The Norfolk Terrier is a working terrier bred by early sportsmen to go ground routing out varmint. In order for the Norfolk to perform its job efficiently it needs the proper conformation. This is why the breed standard is important.

This page looks further into the conformation of the Norfolk Terrier. We have added additional information to explain some of the components of the standard. The standard of many breeds have slightly different interpretations. We have added information based on our collective knowledge obtained from breed experts, published literature, and personal experience.

Scissor bite:
A scissor bite is when the upper incisors closely overlap the lower incisors.  This is important for a working terrier such as the Norfolk.  The scissor bite increases the "Shear Force" of the bite.  This is the force exerted when the upper and lower incisors meet allowing for the most efficient slicing mechanism.  A common example if shear force is a pair of scissors.  The individual blades of scissors are usually strong but not extremely sharp, when the two edges align precisely the scissors can make clean smooth cuts with little effort. A pair of scissors out of alignment will not cut so well.  Same applies to a dogs scissor bite.

"Broad with strong, muscular thighs. Good turn of stifle. Hocks well let down and straight when viewed from the rear. Feet as in front."

Hocks:  Short hocks allow for strong propulsion. When the dog gaits the pad of foot should be visible when viewed from rear of dog with correct well let down hocks.
Incorrect long hocks limit the propulsion of rear legs and pads are not fully visible during gait.  In an unbalanced dog with long hocks the front legs can not keep up with the the long strides by the hind legs.  To compensate the shorter front legs must increase the amount of time during stride. They do this by throwing their front legs out in front of them higher toward their head.

"Should be true, low and driving. In front, the legs extend forward from the shoulder. Good rear angulation showing great powers of propulsion. Viewed from the side, hind legs follow in the track of the forelegs, moving smoothly from the hip and flexing well at the stifle and hock. Topline remains level."

When tracking the hind feet step into the track left by the front footprints.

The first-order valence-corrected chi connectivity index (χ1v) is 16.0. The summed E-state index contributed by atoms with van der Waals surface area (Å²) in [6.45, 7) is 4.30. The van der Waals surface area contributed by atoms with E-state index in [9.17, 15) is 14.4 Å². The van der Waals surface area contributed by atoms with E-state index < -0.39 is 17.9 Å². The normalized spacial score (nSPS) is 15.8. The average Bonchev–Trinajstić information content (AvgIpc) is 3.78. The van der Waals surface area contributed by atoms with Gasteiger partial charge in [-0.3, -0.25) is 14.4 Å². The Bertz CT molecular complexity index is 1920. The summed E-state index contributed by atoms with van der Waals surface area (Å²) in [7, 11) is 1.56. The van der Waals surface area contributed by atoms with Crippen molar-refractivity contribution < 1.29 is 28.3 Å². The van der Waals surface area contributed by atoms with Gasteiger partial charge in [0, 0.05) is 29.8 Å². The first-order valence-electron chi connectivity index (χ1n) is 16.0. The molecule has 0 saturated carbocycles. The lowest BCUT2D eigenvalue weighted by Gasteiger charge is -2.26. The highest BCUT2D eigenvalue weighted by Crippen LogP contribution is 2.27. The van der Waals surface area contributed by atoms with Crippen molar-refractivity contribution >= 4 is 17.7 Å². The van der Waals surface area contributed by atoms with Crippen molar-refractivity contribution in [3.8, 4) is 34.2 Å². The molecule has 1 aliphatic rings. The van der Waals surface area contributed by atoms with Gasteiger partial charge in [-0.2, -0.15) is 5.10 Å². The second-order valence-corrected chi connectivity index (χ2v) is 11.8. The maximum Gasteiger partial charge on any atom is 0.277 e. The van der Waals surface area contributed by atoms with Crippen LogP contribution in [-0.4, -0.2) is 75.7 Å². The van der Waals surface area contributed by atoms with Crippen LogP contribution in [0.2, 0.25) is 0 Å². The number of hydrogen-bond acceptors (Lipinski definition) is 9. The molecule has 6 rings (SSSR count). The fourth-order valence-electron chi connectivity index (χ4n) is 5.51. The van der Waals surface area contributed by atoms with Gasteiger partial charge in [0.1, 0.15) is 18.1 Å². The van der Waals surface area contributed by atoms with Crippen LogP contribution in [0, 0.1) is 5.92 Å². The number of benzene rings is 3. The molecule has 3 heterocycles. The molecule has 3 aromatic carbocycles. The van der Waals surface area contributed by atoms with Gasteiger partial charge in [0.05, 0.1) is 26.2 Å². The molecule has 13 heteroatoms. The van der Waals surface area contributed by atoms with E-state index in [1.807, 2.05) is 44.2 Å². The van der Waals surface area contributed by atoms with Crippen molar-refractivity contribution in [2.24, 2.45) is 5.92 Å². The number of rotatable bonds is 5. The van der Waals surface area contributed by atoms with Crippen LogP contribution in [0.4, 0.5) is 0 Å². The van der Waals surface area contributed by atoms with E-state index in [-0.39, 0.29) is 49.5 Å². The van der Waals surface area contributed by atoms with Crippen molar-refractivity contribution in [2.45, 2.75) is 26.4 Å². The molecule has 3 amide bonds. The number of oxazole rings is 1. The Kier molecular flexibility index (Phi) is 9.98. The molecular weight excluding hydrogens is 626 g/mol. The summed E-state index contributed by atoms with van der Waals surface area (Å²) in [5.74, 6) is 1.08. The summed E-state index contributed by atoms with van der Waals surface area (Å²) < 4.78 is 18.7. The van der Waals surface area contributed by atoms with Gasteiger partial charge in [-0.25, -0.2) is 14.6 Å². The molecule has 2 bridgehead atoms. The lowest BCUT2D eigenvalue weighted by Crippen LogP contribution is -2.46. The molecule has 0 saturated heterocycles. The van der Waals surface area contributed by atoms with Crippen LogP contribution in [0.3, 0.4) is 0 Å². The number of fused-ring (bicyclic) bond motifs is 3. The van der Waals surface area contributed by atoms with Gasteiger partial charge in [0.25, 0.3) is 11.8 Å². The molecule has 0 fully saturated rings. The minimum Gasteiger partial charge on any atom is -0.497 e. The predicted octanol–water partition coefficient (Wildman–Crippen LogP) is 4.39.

"The protective coat is hard, wiry and straight, about 1½ to 2 inches long, lying close to the body, with a definite undercoat. The mane on neck and shoulders is longer and also forms a ruff at the base of the ears and the throat. Moderate furnishings of harsh texture on legs. Hair on the head and ears is short and smooth, except for slight eyebrows and whiskers. Some tidying is necessary to keep the dog neat, but shaping should be heavily penalized"

  • The standard stresses heavy penalties in the show ring for excessive grooming.   The "Natural Norfolk" is becoming a thing of the past despite the standard.  The characteristic non-trim coat has been replaced with a more flashy well groomed coat.  Over time the expected presentation will evolve and the culture will influence what some of the judges look for in the ring.  A good judge will recognize quality regardless, but they may not like the natural look and you may be penalized.  Also without regular stripping or rolling of the coat the coat texture will be sacrificed.  Coat texture is very important in the show ring regardless of a "natural-look" vs "excessively" groomed coat.
  • Shaping by selective stripping allowing for new growth at various lengths is actually acceptable in the show ring.  "Rolling the coat" is pulling out a little hair at a time allowing for new hair of various lengths to be grown.  Shaping with clippers or excessive scissoring is not usually acceptable.  The Norfolk coat should never clipped or scissored because this will result in a light colored dead coat that is neither weatherproof or protective in the field.  A clipped coat will not easily release from the hair follicle as with hand stripping and can become itchy overtime.